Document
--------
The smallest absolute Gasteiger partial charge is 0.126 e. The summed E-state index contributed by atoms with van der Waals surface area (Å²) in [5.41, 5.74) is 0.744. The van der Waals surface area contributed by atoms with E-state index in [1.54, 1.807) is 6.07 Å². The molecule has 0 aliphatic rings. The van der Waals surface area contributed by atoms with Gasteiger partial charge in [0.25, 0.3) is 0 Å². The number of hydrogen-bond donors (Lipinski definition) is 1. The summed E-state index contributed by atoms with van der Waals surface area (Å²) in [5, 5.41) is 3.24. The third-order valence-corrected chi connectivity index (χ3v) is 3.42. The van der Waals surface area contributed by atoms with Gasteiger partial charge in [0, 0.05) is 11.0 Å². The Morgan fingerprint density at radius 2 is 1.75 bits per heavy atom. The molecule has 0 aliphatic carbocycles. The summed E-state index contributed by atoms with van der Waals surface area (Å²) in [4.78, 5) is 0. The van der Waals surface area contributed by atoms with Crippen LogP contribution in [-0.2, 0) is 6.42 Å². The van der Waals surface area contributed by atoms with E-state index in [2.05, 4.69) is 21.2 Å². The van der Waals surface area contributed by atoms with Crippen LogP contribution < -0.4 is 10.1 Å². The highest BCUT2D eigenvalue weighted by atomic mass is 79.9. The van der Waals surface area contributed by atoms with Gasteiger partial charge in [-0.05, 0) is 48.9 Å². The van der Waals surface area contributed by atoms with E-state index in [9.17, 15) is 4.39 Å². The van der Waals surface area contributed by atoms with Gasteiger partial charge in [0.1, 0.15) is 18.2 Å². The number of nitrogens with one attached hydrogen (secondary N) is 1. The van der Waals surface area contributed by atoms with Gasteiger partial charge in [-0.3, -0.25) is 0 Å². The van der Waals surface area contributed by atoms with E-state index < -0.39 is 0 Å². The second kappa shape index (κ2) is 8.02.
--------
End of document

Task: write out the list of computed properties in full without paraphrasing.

The smallest absolute Gasteiger partial charge is 0.126 e. The summed E-state index contributed by atoms with van der Waals surface area (Å²) in [5.41, 5.74) is 0.744. The van der Waals surface area contributed by atoms with E-state index in [1.54, 1.807) is 6.07 Å². The molecule has 0 aliphatic rings. The van der Waals surface area contributed by atoms with Gasteiger partial charge in [0.25, 0.3) is 0 Å². The number of hydrogen-bond donors (Lipinski definition) is 1. The summed E-state index contributed by atoms with van der Waals surface area (Å²) in [5, 5.41) is 3.24. The third-order valence-corrected chi connectivity index (χ3v) is 3.42. The van der Waals surface area contributed by atoms with Gasteiger partial charge in [0, 0.05) is 11.0 Å². The Morgan fingerprint density at radius 2 is 1.75 bits per heavy atom. The molecule has 0 aliphatic carbocycles. The summed E-state index contributed by atoms with van der Waals surface area (Å²) in [4.78, 5) is 0. The van der Waals surface area contributed by atoms with Crippen LogP contribution in [-0.2, 0) is 6.42 Å². The van der Waals surface area contributed by atoms with E-state index in [2.05, 4.69) is 21.2 Å². The van der Waals surface area contributed by atoms with Crippen LogP contribution < -0.4 is 10.1 Å². The highest BCUT2D eigenvalue weighted by atomic mass is 79.9. The van der Waals surface area contributed by atoms with Gasteiger partial charge in [-0.05, 0) is 48.9 Å². The van der Waals surface area contributed by atoms with E-state index in [9.17, 15) is 4.39 Å². The van der Waals surface area contributed by atoms with Gasteiger partial charge in [0.1, 0.15) is 18.2 Å². The number of nitrogens with one attached hydrogen (secondary N) is 1. The van der Waals surface area contributed by atoms with Gasteiger partial charge in [-0.3, -0.25) is 0 Å². The van der Waals surface area contributed by atoms with E-state index < -0.39 is 0 Å². The second kappa shape index (κ2) is 8.02.